Blame it on the parents of boomers who wanted their post-war children to have a better future. Their good intentions ushered in the first child-centric society in US history. But what seemed magical on the parenting drawing board wound up replacing the group-centric ethos of the “greatest generation” with a new, self-centric ethos, a societal sea change that only intensified as it cascaded into succeeding generations.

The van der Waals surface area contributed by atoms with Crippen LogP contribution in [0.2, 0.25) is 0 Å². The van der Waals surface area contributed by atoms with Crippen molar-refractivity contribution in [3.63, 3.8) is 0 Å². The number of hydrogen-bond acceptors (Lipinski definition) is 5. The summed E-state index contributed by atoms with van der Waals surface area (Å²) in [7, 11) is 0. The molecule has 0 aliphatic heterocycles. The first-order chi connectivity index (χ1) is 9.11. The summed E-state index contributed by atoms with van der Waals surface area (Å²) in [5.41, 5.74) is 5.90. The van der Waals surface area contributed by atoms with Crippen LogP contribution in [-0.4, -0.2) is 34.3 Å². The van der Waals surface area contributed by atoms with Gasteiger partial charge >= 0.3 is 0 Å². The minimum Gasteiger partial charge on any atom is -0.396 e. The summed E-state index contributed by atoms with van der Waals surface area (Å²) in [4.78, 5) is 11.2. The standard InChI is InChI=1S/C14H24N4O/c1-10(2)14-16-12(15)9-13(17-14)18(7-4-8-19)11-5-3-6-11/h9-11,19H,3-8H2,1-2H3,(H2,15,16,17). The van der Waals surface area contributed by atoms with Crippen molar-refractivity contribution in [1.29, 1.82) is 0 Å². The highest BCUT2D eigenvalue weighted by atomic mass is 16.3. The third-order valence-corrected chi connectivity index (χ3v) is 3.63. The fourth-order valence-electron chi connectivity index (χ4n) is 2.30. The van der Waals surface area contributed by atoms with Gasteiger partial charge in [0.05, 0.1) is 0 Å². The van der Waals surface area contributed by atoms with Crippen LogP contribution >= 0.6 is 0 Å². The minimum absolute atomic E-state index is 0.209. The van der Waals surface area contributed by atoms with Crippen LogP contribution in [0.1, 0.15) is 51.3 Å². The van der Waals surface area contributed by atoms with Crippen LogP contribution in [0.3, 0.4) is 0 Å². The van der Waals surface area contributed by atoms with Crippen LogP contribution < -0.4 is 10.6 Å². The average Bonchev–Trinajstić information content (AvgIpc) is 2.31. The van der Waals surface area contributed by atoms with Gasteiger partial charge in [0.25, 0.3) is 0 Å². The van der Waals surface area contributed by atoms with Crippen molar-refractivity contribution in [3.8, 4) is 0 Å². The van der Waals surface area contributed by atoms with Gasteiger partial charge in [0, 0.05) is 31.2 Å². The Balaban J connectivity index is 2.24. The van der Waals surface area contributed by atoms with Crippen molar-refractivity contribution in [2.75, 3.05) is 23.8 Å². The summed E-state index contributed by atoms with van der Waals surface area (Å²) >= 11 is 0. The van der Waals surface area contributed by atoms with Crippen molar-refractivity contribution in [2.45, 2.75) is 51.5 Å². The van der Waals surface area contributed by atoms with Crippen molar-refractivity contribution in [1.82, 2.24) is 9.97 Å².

This unprecedented magnification of self is proving difficult to shed in the passage through middle age fraught with financial setbacks, chronic health problems, and an overall generational distaste for being old. The boomer version of generativity is turning out to be a movement from “me” to “more me.” What does this mean?